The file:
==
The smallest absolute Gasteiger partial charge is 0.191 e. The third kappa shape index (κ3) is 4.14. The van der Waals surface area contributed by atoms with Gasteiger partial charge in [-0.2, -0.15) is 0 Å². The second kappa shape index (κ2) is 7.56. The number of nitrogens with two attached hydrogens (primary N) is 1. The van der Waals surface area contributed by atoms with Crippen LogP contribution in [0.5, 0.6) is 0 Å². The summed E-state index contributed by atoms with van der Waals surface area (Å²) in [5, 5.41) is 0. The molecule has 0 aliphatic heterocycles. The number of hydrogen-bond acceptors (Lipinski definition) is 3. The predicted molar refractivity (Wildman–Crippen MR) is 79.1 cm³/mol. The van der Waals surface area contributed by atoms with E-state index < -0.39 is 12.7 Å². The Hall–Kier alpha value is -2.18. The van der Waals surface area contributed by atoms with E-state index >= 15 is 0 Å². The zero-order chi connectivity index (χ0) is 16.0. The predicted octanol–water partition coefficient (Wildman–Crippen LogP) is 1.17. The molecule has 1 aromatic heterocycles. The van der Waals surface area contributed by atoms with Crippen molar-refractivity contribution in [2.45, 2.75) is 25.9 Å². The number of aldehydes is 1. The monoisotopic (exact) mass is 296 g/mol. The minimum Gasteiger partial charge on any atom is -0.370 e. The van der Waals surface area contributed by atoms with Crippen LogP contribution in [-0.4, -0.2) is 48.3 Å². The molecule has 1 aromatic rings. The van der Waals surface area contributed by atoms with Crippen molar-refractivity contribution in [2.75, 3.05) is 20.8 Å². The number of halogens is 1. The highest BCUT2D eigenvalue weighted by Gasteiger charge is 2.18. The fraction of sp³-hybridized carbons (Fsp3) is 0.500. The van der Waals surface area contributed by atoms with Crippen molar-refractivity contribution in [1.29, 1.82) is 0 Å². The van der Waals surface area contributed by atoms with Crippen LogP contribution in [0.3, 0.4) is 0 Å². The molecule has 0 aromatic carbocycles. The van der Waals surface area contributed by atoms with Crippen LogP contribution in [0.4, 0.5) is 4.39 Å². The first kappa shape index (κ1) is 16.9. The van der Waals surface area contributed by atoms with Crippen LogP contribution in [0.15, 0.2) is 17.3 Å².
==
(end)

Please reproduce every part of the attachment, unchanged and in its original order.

The smallest absolute Gasteiger partial charge is 0.191 e. The third kappa shape index (κ3) is 4.14. The van der Waals surface area contributed by atoms with Gasteiger partial charge in [-0.2, -0.15) is 0 Å². The second kappa shape index (κ2) is 7.56. The number of nitrogens with two attached hydrogens (primary N) is 1. The van der Waals surface area contributed by atoms with Crippen LogP contribution in [0.5, 0.6) is 0 Å². The summed E-state index contributed by atoms with van der Waals surface area (Å²) in [5, 5.41) is 0. The molecule has 0 aliphatic heterocycles. The number of hydrogen-bond acceptors (Lipinski definition) is 3. The predicted molar refractivity (Wildman–Crippen MR) is 79.1 cm³/mol. The van der Waals surface area contributed by atoms with E-state index < -0.39 is 12.7 Å². The Hall–Kier alpha value is -2.18. The van der Waals surface area contributed by atoms with E-state index >= 15 is 0 Å². The zero-order chi connectivity index (χ0) is 16.0. The predicted octanol–water partition coefficient (Wildman–Crippen LogP) is 1.17. The molecule has 1 aromatic heterocycles. The van der Waals surface area contributed by atoms with Crippen molar-refractivity contribution in [2.45, 2.75) is 25.9 Å². The number of aldehydes is 1. The monoisotopic (exact) mass is 296 g/mol. The minimum Gasteiger partial charge on any atom is -0.370 e. The van der Waals surface area contributed by atoms with Crippen LogP contribution in [-0.4, -0.2) is 48.3 Å². The molecule has 1 aromatic rings. The van der Waals surface area contributed by atoms with Crippen molar-refractivity contribution in [2.75, 3.05) is 20.8 Å². The number of halogens is 1. The highest BCUT2D eigenvalue weighted by Gasteiger charge is 2.18. The fraction of sp³-hybridized carbons (Fsp3) is 0.500. The van der Waals surface area contributed by atoms with Crippen molar-refractivity contribution in [1.29, 1.82) is 0 Å². The van der Waals surface area contributed by atoms with Crippen LogP contribution in [0.3, 0.4) is 0 Å². The molecule has 0 aromatic carbocycles. The van der Waals surface area contributed by atoms with Crippen LogP contribution in [0.4, 0.5) is 4.39 Å². The first kappa shape index (κ1) is 16.9. The van der Waals surface area contributed by atoms with Crippen LogP contribution in [0.15, 0.2) is 17.3 Å².